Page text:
Mount Kilimanjaro is the tallest mountain in Africa, making it one of the famed Seven Summits (the highest peaks on each of the seven continents). In fact, it is the tallest freestanding mountain in the world, meaning that it is not part of a mountain range.

But what are the other highest mountains in Africa?

Let’s take a look below.

What are the Tallest Mountains in Africa?


Height: 19,341 feet / 5,985 meters
Country: Tanzania

Certainly Mount Kilimanjaro is Africa’s most famous mountain. The name Kilimanjaro is widely believed to mean, “Mountain of Greatness.” Most people have heard of the mountain, even though they might not know exactly where it is (in Tanzania, near the southwestern border of Kenya). It’s a dormant volcano that had its last major eruption 750,000 years ago.

Kilimanjaro has three peaks – Kibo, Mawenzi, and Shira (now collapsed). The summit, named Uhuru Point, rests on Kibo and is 19,341 feet above sea level. Despite its immense size, climbing to the top does not require any technical mountaineering skills.


Height: 17,057 feet / 5,196 meters
Country: Kenya

Mount Kenya is the second highest mountain in Africa. The mountain has three high peaks – Batian, Nelion, and Lenana – which were formed by volcanic eruptions. The last eruption was over 2 million years ago. Batian is the tallest peak at 17,057 feet (5,196 meters), while Nelion and Point Lenana measure 17,020 feet (5,187 meters) and 16,354 feet (4,985 meters) respectively. The two tallest peaks require rock climbing skills to conquer, while Point Lenana is a popular hiking route. Because Mount Kenya is located on the equator, the sun rises and sets at almost exactly the same time each day.


Height: 16,762 feet / 5,109 meters
Country: Uganda and Democratic Republic of Congo

Mount Stanley is the third tallest mountain in Africa. It’s located on the border of Uganda and the Democratic Republic of Congo. Mount Stanley is named for Welsh-American journalist and explorer, Sir Henry Morton Stanley. It is part of the Rwenzori Mountains, also known as “Mountains of the Moon.” The Rwenzori were not made from volcano eruptions, but from tectonic activity. While Kilimanjaro and Mount Kenya are taller, this is known as a more challenging hike due to its wet, boggy terrain and glacier travel. Margherita Peak is the name of the highest point.


Height: 16,043 feet / 4,890 meters
Country: Uganda

Mount Speke is the second highest mountain in the Rwenzori Mountains. The mountain was named after English explorer John Hanning Speke. It is located close by to Mount Stanley and the journey to the top is similar. However, summiting Mount Speke was formerly an extensive snow climb. But currently it is possible to bypass the glacier entirely. The great glaciers that used to lie on the north side and south side of the peak have sadly disappeared.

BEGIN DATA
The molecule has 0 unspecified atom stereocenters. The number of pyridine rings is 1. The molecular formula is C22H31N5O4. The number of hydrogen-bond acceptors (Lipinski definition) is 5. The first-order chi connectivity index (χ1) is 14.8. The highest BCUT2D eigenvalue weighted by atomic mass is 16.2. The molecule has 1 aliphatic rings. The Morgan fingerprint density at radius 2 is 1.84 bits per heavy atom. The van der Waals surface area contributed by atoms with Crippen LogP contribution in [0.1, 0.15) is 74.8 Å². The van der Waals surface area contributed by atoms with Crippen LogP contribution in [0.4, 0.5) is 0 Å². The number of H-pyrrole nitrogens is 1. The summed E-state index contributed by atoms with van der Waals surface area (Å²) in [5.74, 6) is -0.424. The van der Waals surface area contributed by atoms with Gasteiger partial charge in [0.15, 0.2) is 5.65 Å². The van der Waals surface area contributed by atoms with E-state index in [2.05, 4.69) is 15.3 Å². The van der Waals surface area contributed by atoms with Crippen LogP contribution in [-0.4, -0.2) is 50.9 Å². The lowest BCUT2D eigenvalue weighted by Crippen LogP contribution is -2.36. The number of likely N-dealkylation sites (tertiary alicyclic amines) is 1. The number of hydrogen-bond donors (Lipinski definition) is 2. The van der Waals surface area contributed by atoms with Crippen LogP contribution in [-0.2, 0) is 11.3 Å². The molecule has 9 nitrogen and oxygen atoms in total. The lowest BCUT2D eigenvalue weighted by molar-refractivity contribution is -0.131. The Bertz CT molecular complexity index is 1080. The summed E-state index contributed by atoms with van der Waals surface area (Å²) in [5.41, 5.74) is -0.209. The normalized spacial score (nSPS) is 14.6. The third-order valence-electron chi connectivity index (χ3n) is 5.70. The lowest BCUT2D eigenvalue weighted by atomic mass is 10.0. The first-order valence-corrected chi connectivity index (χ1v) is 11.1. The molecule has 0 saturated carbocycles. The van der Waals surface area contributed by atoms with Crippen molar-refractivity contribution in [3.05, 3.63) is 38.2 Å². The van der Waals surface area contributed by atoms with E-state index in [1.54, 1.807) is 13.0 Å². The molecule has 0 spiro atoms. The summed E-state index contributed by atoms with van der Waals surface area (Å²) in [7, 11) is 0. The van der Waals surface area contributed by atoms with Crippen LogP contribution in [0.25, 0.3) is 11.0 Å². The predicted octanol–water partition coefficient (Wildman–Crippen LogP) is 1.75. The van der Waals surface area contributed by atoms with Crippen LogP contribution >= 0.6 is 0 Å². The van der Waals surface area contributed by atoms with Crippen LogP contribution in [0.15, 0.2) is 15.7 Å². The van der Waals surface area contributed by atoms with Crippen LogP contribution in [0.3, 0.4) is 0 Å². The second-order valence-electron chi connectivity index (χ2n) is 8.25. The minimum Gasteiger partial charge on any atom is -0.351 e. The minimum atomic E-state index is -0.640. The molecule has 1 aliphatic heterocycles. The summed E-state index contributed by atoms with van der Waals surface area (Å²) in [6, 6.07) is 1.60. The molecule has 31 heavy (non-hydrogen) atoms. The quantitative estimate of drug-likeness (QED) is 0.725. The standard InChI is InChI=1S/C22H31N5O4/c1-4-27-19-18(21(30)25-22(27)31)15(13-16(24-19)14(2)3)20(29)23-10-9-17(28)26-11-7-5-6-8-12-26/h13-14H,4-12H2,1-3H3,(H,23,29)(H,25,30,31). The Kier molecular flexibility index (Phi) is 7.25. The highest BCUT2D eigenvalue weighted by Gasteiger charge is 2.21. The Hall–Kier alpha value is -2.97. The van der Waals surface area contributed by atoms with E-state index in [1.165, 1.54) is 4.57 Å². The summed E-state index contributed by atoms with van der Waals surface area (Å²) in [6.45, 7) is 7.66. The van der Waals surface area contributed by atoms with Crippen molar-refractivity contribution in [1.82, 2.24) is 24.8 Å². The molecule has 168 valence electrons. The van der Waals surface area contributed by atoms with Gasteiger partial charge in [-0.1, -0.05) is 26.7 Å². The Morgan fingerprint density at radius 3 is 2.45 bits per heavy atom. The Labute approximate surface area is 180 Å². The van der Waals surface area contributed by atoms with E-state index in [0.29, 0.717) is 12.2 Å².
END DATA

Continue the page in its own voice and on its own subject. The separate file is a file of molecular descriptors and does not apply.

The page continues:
Height: 15,892 feet / 4,843 meters
Country: Uganda

Coming in at number five is Mount Baker. Mount Baker is also found in the Rwenzori Mountains and together with Mount Stanley and Mount Speke form a triangle encircling upper Bujuki Valley. The mountain was named after English explorer Sir Samuel Baker. The word “Rwenzori” is a local name which that means “Rain Maker” or “Cloud King,” which is very fitting for this region that receives high rainfall. Mount Baker has multiple jagged peaks along a ridge of which the highest is Edward Peak.


Height: 15,741 feet / 4,798 meters
Country: Democratic Republic of Congo

Mount Emin is the fourth highest mountain in the Rwenzori Mountain range and is located in the Congo, along the border with Uganda. There are two peaks that are approximately the same height, connected by a very narrow ridge. Umberto (15,741 feet / 4,798 meters) is the southern peak and Kraepelin (15,720 feet / 4,791 meters) is a somewhat shorter, northern peak. The mountain was named after German explorer Mehmed Emin Pasha. The mountain has narrow and rocky ridges but are still very accessible for hiking.


Height: 14,980 feet / 4,715 meters
Country: Uganda

Mount Gessi is the fifth highest mountain in the Rwenzori Mountain range. It was named after an Italian explorer Romulo Gessi. This mountain has twin peaks – Iolanda (15,470 feet / 4,715 meters) and Bottego (15,418 feet / 4,699 meters). They were covered in ice and glaciers in the past, but no longer. Mount Gessi can be hiked from both the Democratic Republic of Congo and Uganda.